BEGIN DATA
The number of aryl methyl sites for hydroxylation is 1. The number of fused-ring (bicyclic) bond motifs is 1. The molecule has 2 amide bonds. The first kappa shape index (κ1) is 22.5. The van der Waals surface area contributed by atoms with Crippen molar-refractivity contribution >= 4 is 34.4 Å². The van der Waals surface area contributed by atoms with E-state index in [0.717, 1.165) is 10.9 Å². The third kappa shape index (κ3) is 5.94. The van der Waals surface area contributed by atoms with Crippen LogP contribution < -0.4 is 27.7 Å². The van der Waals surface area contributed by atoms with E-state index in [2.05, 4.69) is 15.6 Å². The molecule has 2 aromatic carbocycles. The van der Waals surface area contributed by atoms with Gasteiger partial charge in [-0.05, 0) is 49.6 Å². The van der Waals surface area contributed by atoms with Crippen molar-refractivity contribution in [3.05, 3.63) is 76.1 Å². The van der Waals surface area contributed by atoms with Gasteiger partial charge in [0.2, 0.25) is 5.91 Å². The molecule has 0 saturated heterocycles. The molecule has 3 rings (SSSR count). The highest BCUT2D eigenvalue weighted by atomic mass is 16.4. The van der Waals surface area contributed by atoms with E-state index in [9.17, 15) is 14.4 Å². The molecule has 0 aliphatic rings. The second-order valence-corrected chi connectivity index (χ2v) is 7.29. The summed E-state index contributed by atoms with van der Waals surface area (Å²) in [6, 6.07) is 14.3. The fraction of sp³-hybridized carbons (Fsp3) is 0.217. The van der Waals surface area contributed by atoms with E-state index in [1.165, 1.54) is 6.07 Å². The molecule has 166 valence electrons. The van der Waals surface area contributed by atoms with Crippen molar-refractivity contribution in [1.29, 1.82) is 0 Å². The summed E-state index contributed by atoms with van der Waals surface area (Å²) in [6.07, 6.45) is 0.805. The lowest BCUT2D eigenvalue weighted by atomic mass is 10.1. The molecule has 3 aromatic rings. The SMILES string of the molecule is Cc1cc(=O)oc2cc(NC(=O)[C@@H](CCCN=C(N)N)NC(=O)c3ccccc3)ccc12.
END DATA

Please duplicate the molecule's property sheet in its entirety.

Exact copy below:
The number of aryl methyl sites for hydroxylation is 1. The number of fused-ring (bicyclic) bond motifs is 1. The molecule has 2 amide bonds. The first kappa shape index (κ1) is 22.5. The van der Waals surface area contributed by atoms with Crippen molar-refractivity contribution >= 4 is 34.4 Å². The van der Waals surface area contributed by atoms with E-state index in [0.717, 1.165) is 10.9 Å². The third kappa shape index (κ3) is 5.94. The van der Waals surface area contributed by atoms with Crippen LogP contribution < -0.4 is 27.7 Å². The van der Waals surface area contributed by atoms with E-state index in [2.05, 4.69) is 15.6 Å². The molecule has 2 aromatic carbocycles. The van der Waals surface area contributed by atoms with Gasteiger partial charge in [-0.05, 0) is 49.6 Å². The van der Waals surface area contributed by atoms with Crippen molar-refractivity contribution in [3.05, 3.63) is 76.1 Å². The van der Waals surface area contributed by atoms with Gasteiger partial charge in [0.2, 0.25) is 5.91 Å². The molecule has 0 saturated heterocycles. The molecule has 3 rings (SSSR count). The highest BCUT2D eigenvalue weighted by atomic mass is 16.4. The van der Waals surface area contributed by atoms with E-state index in [9.17, 15) is 14.4 Å². The molecule has 0 aliphatic rings. The second-order valence-corrected chi connectivity index (χ2v) is 7.29. The summed E-state index contributed by atoms with van der Waals surface area (Å²) in [6, 6.07) is 14.3. The fraction of sp³-hybridized carbons (Fsp3) is 0.217. The van der Waals surface area contributed by atoms with E-state index in [1.165, 1.54) is 6.07 Å². The molecule has 166 valence electrons. The van der Waals surface area contributed by atoms with Crippen molar-refractivity contribution in [1.29, 1.82) is 0 Å². The summed E-state index contributed by atoms with van der Waals surface area (Å²) in [6.07, 6.45) is 0.805. The lowest BCUT2D eigenvalue weighted by atomic mass is 10.1. The molecule has 3 aromatic rings. The SMILES string of the molecule is Cc1cc(=O)oc2cc(NC(=O)[C@@H](CCCN=C(N)N)NC(=O)c3ccccc3)ccc12.